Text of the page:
You never know if this sort of thing is just misdirection, but CNN’s Peter Hamby is reporting today that the “message of the week” for the Romney campaign is very heavy on the debt-and-deficit angle of attack on Obama:
Polls show voters trust Romney over President Barack Obama on the question of who would better handle the national debt, one reason the Romney campaign has launched a new television ad attacking the president on the issue. Romney will also deliver a speech on government spending this Friday.
The Romney campaign circulated talking points to campaign surrogates and allies on Sunday evening, which were provided to CNN by a GOP source who did not want to be identified providing confidential campaign material to the media.
The talking points have the usual blah-blah about Obama’s profligate fiscal policies and responsibility for deficits and debt. A slightly novel twist is the effort to quantify debt service as a “tax increase” (four Gs per taxpayer, Team Mitt somehow says). The suggested rap also is a bit more explicit than is usually the case in making the conservative argument that cutting government spending (a counter-stimulative maneuver by any estimation) will magically lift the economy.
But what I find interesting is that the Romney campaign is hyping Mitt’s own “positive” debt reduction agenda, which is basically the Ryan Budget:
– On day one of his presidency, Mitt Romney will announce deficit-reduction measures that end the era of big government ushered in by President Obama. He will:
– Immediately reduce non-security discretionary spending by 5%
– Move to cap federal spending at 20% of the economy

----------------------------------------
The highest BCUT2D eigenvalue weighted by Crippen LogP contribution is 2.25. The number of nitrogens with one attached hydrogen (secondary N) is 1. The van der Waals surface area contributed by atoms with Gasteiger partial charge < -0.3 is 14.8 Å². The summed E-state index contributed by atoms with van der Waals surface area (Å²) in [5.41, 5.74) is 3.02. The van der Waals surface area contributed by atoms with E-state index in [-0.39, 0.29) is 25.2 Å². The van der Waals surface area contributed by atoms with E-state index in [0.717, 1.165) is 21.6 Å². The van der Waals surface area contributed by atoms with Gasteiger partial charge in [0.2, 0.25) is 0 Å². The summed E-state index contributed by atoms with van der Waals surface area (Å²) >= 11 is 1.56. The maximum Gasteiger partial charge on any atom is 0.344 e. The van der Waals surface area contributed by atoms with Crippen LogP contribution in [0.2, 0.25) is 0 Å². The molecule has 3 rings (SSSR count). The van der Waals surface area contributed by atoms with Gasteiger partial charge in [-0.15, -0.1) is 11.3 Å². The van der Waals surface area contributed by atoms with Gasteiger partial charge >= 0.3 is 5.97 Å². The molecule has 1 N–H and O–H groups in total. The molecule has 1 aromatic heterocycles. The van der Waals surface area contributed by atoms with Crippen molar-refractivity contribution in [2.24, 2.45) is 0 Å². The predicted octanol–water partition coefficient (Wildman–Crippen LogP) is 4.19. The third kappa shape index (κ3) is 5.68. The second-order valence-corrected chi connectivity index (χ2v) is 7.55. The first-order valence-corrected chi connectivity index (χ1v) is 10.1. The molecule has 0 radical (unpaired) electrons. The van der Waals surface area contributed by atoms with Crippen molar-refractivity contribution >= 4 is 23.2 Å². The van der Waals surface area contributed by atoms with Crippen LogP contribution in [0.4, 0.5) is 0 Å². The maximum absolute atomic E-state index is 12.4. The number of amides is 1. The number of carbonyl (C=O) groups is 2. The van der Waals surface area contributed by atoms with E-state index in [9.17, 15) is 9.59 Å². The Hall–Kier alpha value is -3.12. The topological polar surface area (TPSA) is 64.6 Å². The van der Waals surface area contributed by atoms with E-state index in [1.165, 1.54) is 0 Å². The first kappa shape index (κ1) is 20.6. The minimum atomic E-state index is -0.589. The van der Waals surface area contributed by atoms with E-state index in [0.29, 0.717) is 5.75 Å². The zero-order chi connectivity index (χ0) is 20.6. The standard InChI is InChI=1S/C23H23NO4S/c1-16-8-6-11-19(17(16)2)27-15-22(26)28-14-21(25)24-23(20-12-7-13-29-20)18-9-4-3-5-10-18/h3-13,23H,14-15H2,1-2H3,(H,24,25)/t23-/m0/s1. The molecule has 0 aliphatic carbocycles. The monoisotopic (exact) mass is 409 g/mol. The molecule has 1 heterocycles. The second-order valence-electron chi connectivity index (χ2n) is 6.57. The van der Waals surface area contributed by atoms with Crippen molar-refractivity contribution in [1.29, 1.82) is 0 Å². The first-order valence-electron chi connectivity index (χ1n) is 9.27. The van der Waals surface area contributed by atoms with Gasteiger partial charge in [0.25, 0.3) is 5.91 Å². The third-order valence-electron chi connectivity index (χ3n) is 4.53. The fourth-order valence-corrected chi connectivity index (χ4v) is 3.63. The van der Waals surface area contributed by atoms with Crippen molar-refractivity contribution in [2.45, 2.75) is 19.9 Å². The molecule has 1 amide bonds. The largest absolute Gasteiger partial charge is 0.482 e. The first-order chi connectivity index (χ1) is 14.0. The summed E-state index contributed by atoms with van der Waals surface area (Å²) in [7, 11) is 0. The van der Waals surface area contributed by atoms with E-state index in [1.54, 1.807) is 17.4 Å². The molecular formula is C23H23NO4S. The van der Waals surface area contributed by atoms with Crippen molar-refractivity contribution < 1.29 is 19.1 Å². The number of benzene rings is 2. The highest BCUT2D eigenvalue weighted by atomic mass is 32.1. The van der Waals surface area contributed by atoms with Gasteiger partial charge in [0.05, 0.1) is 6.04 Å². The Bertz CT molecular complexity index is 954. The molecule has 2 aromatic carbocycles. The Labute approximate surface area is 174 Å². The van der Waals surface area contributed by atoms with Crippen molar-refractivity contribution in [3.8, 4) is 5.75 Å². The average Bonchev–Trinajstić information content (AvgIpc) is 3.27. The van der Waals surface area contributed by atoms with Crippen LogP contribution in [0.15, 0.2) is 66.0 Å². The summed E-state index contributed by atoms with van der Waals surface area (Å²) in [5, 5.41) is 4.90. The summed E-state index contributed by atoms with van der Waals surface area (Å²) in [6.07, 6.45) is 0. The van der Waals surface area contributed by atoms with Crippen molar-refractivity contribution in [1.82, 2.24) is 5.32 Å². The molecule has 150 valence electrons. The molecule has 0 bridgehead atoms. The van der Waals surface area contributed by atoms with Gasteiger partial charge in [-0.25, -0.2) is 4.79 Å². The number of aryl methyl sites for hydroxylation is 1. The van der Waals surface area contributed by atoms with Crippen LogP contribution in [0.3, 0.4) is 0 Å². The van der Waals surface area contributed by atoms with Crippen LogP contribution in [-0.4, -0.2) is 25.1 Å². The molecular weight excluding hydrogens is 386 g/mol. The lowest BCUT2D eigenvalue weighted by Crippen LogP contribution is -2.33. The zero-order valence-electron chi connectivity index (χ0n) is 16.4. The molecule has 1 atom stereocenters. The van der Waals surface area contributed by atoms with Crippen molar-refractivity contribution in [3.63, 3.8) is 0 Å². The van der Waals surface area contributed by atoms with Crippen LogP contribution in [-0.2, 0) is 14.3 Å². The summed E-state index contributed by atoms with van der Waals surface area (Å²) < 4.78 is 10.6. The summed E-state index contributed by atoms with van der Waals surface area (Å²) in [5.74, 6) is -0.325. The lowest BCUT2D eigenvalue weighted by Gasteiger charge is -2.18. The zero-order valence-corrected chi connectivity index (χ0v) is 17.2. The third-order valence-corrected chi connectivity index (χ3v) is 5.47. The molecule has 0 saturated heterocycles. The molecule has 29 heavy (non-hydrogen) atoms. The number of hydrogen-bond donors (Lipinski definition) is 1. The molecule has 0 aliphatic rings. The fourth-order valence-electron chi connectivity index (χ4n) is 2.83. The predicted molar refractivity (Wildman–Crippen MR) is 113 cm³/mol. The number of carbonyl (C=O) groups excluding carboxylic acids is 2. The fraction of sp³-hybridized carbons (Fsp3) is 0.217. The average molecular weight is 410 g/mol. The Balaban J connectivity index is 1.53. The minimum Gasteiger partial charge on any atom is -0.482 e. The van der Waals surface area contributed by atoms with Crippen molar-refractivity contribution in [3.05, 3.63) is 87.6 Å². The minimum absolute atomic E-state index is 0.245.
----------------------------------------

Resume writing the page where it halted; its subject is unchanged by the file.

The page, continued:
– Give states responsibility for programs that they can implement more effectively
– Consolidate agencies and align compensation of federal workers with their private-sector counterparts
– Repeal and replace Obamacare with real health care reform that controls costs and improves care.
The “non-defense discretionary” cut required by every version of the Romney and Ryan budgets is actually vastly larger than 5% (over half within ten years, according to the Center on Budget and Policy Priorities), and even a more honest number would have to be raised given Mitt’s habit of taking specific programs off the cutting board (e.g., his new enthusiasm for keeping teachers employed). But in any event, Mitt’s throwing some pretty rich bait out there for a counter-attack by drawing attention to his GDP cap, his “devolution” proposals, and his own wildly irresponsible “health care plan.”
In the first presidential debate, Obama mentioned but did not explain the consequences of Romney’s Medicaid block grant proposal, expressed skepticism about Romney’s interest in maintaining any sort of “investments” via domestic discretionary spending, and got too far down in the weeds in seeking to expose Romney’s own health care proposals. I’m guessing he will be more direct and succinct in the second debate, although anticipating what town hall “participants” will ask could be dicey. Still, though, he might be helped significantly if Romney brings up his own most vulnerable proposals first. If nothing else, it will be tough for Mitt to play the genial moderate if it becomes clear his “debt-and-deficits” agenda represents a historic shift in the distributional effect of tax and spending policies.